I just want to sleep! My full-time indoor cat keeps me awake all night.
There is a classic cat caregiving problem on the Reddit.com website from a woman who is at the end of their tether. They have 2 cats and the boy was neutered recently (and therefore is young) but he is stopping them from sleeping. They tried ignoring him. They allowed him to come into the bedroom but then they stopped him coming into the bedroom.
|I just want to sleep! My full-time indoor cat keeps me awake all night. Image: MikeB.|
But he continues to wake them up at least twice between 3 AM and 6 PM every night. He chews "and destroys everything on our bedside tables, knocks things over, and steals things and runs away with them". They have given him a lot of toys which he happily plays with but it isn't enough. His owners want to sleep more than four hours a night.
I'm sure that they are describing a not untypical situation in any home with any full-time indoor cat. Male cats tend to be more of a problem because they have bigger home ranges than females and therefore the confines of a home will be more difficult to adapt to. This couple have tried all they can to play with him and to stimulate him to no avail.
The problem, as we all know, is that the domestic cat's circadian rhythm is totally out of sync with the human circadian rhythm. They tend to be active at dusk and sometimes throughout the night and then at dawn and they sleep from around mid-morning to mid-afternoon. The opposite can be said about people. And we buy into this difficulty when we adopt a cat. The problem is exacerbated with full-time indoor cats because they will tend to be bored because they are under stimulated through play.
It is almost an intractable i.e. unsolvable problem because of the inherited behavioural traits of both humans and domestic cats. They simply are not compatible in terms of the time that they are active. Of course, I'm sure there are some people who are active at night and sleep during the daytime and this must suit their cat companion tremendously.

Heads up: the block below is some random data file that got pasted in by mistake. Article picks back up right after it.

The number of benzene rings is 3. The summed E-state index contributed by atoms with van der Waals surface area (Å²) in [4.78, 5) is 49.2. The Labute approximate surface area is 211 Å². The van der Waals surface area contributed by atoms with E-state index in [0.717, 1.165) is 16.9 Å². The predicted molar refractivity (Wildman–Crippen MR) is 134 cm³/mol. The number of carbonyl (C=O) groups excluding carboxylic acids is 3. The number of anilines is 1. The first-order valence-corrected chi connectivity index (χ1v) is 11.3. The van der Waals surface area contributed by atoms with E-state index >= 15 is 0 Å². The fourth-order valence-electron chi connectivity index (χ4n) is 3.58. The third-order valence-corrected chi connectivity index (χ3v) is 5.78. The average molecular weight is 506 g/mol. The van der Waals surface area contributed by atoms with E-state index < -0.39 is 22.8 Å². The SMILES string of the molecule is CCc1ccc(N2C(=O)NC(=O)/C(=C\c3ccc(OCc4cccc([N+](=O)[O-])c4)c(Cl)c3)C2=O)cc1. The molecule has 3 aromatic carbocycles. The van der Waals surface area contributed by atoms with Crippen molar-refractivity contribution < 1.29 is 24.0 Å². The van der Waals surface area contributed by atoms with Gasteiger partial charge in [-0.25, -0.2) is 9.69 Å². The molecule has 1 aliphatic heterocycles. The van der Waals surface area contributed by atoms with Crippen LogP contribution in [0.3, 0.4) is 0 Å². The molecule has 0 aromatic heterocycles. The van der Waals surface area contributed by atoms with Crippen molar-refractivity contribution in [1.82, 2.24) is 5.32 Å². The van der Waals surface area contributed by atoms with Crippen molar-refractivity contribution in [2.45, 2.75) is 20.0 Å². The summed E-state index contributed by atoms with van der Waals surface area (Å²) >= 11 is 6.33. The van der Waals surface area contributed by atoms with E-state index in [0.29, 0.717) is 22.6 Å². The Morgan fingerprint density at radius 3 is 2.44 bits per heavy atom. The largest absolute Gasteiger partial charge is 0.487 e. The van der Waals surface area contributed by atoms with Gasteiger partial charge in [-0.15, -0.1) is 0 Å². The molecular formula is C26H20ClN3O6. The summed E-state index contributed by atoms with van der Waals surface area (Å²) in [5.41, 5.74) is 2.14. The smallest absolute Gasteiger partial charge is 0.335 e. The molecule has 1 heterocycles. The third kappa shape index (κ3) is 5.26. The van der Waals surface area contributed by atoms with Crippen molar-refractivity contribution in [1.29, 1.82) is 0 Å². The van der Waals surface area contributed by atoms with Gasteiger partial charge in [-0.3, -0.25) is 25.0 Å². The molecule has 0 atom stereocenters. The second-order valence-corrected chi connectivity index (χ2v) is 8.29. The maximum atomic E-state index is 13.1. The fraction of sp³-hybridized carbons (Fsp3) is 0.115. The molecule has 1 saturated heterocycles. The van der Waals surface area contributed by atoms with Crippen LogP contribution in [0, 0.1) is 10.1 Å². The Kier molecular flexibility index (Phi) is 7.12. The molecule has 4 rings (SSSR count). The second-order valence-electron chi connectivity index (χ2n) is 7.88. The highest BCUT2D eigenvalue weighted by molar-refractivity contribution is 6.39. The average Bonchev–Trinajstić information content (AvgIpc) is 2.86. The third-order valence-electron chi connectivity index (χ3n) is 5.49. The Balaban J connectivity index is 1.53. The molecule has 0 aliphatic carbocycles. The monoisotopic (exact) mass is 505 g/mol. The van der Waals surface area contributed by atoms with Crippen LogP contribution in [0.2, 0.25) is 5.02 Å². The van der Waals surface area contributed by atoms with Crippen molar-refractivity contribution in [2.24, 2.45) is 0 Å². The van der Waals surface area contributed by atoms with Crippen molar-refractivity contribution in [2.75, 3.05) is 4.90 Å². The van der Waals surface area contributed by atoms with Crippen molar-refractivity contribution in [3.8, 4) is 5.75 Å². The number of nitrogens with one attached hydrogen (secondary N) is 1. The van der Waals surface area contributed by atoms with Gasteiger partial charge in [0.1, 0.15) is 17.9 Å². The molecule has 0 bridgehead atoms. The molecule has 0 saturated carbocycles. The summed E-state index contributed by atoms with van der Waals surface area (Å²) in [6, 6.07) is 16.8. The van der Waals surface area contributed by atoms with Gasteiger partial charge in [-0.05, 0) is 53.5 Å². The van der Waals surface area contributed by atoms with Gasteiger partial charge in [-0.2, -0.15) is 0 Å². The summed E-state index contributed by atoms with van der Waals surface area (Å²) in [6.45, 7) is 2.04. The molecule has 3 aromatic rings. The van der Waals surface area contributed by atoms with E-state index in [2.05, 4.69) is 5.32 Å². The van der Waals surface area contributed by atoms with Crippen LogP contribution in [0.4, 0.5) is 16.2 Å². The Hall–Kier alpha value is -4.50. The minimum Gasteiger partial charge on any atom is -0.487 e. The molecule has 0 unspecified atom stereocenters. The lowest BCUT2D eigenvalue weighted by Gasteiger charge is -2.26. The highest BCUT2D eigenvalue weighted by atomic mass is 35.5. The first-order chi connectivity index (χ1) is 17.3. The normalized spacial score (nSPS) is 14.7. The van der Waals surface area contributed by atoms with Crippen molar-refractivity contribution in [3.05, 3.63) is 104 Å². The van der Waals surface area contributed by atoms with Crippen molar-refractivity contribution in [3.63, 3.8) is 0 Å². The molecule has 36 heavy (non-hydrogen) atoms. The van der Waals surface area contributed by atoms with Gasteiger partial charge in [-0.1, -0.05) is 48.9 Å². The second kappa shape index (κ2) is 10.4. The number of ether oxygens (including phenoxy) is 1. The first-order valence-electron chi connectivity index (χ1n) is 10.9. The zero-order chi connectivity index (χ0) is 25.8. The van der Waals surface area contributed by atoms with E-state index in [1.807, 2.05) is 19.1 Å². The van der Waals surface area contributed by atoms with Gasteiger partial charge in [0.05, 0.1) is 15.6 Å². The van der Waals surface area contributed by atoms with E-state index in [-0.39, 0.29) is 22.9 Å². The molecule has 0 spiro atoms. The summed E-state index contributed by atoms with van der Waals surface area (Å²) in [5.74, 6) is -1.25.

The answer apparently to try and tire your cat out to try and shoehorn their behaviour into the circadian rhythm of humans. And Jackson Galaxy, the well-known American cat behaviourist has written about this in his book Total Cat Mojo.
I've written about it myself based upon his book and therefore all I can do is to suggest you read the linked page above. However, I am sceptical about the outcome. I don't think that it is going to be easy to solve this problem. I suspect that in most homes people find a reasonable solution (compromise) which gets them by but there is always this underlying problem. Cats will wake up their owners at night. Even indoor/outdoor cats. Mine does.
Perhaps it might be worthwhile, before adopting, to consider what type of cat you want to adopt. For example, I think females will be less active at night than males. And I think perhaps the Ragdoll, a laid-back cat, might be less active than a non-purebred cat. Certainly, a male Bengal cat is not going to be very quiet at night. The wildcat hybrids are generally more active than the standard domestic cats. And old cats will be less active than youngsters. Adopt an old cat. They are often left on the shelf at shelters.
Of course, the other solution which goes against the grain of a lot of people's thinking is to allow your cat outside at night. That is unsuitable in many locations but if it is considered suitable in terms of safety then it would substantially solve the problem. But even them it won't be the magic solution.